Freddy E. Escorcia, MD, PhD

Physician-Scientist Early Investigator Molecular Imaging Program NIH Distinguished Scholar Head, Laboratory of Molecular Radiotherapy

Dr. Escorcia’s thirst for learning began in a small coastal town on the Atlantic side of Nicaragua, continued through to Toronto, Ontario, then to central Illinois. He earned his undergraduate degrees in bioengineering and chemistry at the University of Illinois at Urbana-Champaign, igniting his interest in science and medicine, and prompting enrollment in the Tri-Institutional MD/PhD Program of Weill Cornell Medical College, Memorial Sloan Kettering Cancer Center (MSKCC) and Rockefeller University in New York, NY. Dr. Escorcia’s thesis work involved engineering tumor-targeted antibodies and polymers to deliver cytotoxic alpha-particle radionuclide payloads. This experience with harnessing radiation for cancer therapy led to Dr. Escorcia’s pursuit of a radiation oncology residency at MSKCC and continues to drive his research and clinical interests as an Assistant Clinical Investigator within the Molecular Imaging Program and the Radiation Oncology Branch at NCI’s Center for Cancer Research. In 2019, Dr. Escorcia received the Distinguished Mentor Award.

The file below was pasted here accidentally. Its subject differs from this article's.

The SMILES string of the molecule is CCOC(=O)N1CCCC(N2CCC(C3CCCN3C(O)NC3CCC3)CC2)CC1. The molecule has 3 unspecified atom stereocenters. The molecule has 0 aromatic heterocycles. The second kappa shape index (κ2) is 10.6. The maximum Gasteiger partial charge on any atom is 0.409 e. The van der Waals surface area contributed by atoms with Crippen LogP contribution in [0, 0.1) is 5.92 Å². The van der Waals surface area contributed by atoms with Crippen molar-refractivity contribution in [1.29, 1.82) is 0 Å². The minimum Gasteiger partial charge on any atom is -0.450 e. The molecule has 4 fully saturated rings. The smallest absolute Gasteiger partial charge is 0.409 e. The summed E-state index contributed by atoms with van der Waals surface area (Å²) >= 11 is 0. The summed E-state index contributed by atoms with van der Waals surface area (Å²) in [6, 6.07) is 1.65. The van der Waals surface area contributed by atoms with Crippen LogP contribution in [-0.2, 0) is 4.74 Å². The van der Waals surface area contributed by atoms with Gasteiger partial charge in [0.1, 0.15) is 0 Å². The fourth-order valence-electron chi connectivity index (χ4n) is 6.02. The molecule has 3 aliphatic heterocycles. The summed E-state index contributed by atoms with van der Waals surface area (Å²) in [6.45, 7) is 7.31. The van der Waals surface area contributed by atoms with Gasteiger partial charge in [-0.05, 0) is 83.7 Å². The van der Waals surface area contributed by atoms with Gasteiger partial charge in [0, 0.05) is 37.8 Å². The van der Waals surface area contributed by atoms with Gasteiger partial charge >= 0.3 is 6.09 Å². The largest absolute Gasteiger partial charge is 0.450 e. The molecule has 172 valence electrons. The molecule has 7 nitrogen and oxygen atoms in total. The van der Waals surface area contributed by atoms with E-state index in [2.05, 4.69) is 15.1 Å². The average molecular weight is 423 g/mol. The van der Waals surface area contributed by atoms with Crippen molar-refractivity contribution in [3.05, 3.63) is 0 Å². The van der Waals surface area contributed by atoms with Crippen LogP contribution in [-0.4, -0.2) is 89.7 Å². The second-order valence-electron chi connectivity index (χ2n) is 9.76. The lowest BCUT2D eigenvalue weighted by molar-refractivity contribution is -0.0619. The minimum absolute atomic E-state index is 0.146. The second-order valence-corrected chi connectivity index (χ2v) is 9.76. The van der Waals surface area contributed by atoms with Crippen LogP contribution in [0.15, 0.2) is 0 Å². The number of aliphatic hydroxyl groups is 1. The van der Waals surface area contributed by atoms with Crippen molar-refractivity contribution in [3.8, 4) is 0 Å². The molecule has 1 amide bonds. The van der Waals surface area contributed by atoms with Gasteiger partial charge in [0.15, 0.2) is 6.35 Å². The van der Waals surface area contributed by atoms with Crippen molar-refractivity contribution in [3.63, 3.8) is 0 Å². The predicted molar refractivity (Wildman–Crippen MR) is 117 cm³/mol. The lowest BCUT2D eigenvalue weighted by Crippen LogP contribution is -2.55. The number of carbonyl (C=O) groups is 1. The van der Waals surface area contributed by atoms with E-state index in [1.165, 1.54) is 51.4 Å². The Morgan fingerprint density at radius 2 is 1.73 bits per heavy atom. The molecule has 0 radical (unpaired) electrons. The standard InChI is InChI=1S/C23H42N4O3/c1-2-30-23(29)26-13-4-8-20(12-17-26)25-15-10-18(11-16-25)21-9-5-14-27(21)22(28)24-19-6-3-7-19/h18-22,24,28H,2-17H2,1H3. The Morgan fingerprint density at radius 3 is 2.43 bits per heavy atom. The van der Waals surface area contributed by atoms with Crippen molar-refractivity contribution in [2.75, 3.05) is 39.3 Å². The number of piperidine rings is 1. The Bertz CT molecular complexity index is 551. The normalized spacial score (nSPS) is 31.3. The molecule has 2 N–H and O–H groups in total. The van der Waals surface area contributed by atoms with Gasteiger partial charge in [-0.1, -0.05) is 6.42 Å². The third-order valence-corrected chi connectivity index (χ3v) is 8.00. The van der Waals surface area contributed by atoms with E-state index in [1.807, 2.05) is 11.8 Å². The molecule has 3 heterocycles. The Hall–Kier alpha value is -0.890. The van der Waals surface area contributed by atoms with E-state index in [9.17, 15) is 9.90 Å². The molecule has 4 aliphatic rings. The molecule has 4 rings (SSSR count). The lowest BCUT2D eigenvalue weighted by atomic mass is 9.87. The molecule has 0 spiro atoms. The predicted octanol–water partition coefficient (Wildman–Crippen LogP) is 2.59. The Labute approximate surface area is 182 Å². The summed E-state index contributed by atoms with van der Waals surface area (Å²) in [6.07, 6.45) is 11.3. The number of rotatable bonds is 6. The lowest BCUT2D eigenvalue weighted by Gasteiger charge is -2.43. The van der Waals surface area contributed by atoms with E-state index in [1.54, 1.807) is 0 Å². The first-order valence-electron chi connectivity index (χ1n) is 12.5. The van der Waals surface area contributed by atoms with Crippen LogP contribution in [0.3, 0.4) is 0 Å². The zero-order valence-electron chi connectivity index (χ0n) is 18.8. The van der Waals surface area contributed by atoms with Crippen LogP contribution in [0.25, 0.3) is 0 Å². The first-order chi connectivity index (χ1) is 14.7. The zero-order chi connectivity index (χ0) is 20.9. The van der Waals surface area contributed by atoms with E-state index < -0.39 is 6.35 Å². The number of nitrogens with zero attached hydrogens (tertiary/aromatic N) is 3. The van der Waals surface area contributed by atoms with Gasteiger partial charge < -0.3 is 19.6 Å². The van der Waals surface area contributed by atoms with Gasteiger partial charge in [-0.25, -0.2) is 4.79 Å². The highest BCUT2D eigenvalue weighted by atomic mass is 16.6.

Dr. Escorcia’s research:
Advances in engineering of tumor-specific molecules to guide cytotoxic treatments, such as chemotherapy or radionuclides, have resulted in new classes of cancer drugs which have the potential to kill tumors while mitigating toxicities to normal tissues, moving us closer to truly tumor-targeted, personalized cancer treatment for our patients. Targeted radionuclide therapy provides an orthogonal mode of cell killing that is distinct from, yet complementary to, existing small molecule and chemotherapy treatments. By harnessing systemic, targeted radionuclides, our group aims to develop new agents to help us better treat and monitor cancer patients.
NIH Scientific Focus Areas:
Biomedical Engineering and Biophysics, Chemical Biology, Clinical Research, Molecular Biology and Biochemistry, Molecular Pharmacology